Discussing his choice of artists on ‘Hero, Leader, God’, Cian says it was based entirely on “merit and mutual appreciation”. He admits he’d had the tunes for quite some time but never had an outlet for them. They were instrumentals better suited to spoken word, which is something he’s never done himself. In the end he decided to “marry the two sides”, approaching people he’d seen on YouTube and asking them to put some words to music. For Cian, working with artists from a different creative discipline presented a refreshing challenge. Neither Stephen nor Holly had experience of working with music before, but the result of this joint venture is both musically engaging and politically thought-provoking.

With general election being the catalyst for this release, questions about voting naturally come into play. Cian is honest about the fact that he’s still undecided about voting. Like thousands of others he’s disillusioned with the results of ‘first past the post’ political system that makes many feel their vote is wasted. He’s suspicious of politicians’ motives, yet he is aware of the importance of taking part in the democratic process. ‘I think political engagement should be part of our education system. People need to see the value and relevance of politics to their own lives. It’s about presenting it to them in a way that they can grasp but it’s not in the interests of the establishment. We need to increase the vote from all – young, middle aged, old – but the people in power like it the way it is and are getting away with murder.’

Like many, he saw the Scottish referendum as an example of how hope can kickstart the rusty wheels of political machinery. People can reject apathy if they have something to believe in. “The Scottish debate was an opportunity to stick two fingers to London and declare “We don’t want this any more and we don’t want you to preside over this any more.” It could have been the start of a revolution, which would have given Wales more belief that we can do it as well.  I’m not anti-English but I’d like to see Wales as an independent country.”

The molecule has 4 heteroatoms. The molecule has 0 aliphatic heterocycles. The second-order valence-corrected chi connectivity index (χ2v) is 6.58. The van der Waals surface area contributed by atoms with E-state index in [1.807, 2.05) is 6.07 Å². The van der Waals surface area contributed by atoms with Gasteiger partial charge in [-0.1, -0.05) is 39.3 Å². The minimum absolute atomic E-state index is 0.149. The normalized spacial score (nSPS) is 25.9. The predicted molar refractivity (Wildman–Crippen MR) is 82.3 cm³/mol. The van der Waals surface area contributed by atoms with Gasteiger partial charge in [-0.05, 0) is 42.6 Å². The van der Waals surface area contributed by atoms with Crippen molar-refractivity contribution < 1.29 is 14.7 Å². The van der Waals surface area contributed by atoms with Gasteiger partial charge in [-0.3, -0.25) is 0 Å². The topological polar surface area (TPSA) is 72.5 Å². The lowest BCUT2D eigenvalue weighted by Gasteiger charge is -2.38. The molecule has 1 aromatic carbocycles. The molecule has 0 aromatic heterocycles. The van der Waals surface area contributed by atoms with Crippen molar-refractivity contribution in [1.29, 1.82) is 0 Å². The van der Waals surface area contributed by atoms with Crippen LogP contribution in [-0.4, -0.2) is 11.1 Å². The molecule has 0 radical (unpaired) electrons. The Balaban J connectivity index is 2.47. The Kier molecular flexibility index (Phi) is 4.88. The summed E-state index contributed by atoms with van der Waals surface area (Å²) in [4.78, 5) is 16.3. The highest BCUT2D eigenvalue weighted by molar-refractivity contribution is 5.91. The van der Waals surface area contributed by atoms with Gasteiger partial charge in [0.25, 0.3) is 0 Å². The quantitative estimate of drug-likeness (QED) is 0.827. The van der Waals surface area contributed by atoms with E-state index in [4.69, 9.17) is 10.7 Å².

No stranger to political activism, in 2013 Cian played a gig atop of a wind turbine in protest of government’s lack of support for renewable energy in favour of more nuclear solutions. He continues his crusade against Trident and proposals for more new nuclear plants in Wales, stating that both are “economically and morally unjustifiable.” When asked how far he would go for his beliefs, he hesitates for a second, answering: “Depends how far I was pushed. It’s hard ‘cos I’m not on that celebrity conveyor belt. I’m not a politician. I don’t do public speaking. I don’t know how to spin or throw one liners. But if I start getting more involved, getting more opportunities to speak to people…”

Whatever his future political plans might be, his motives and passion for the causes he’s supporting are undeniably genuine. In a PR-driven world there is little space for protest music but, as Cian acknowledges himself, the need is greater than ever. So what does he hope to achieve with this album? His answer is “change a few minds, make people aware of something they weren’t aware before, get them to enter into discussion about what’s happening and how we can change things.” He pauses and adds, “And I hope they enjoy the music as well.”

God is in the TV is an online music and culture fanzine founded in Cardiff by the editor Bill Cummings in 2003. GIITTV Bill has developed the site with the aid of a team of sub-editors and writers from across Britain, covering a wide range of music from unsigned and independent artists to major releases.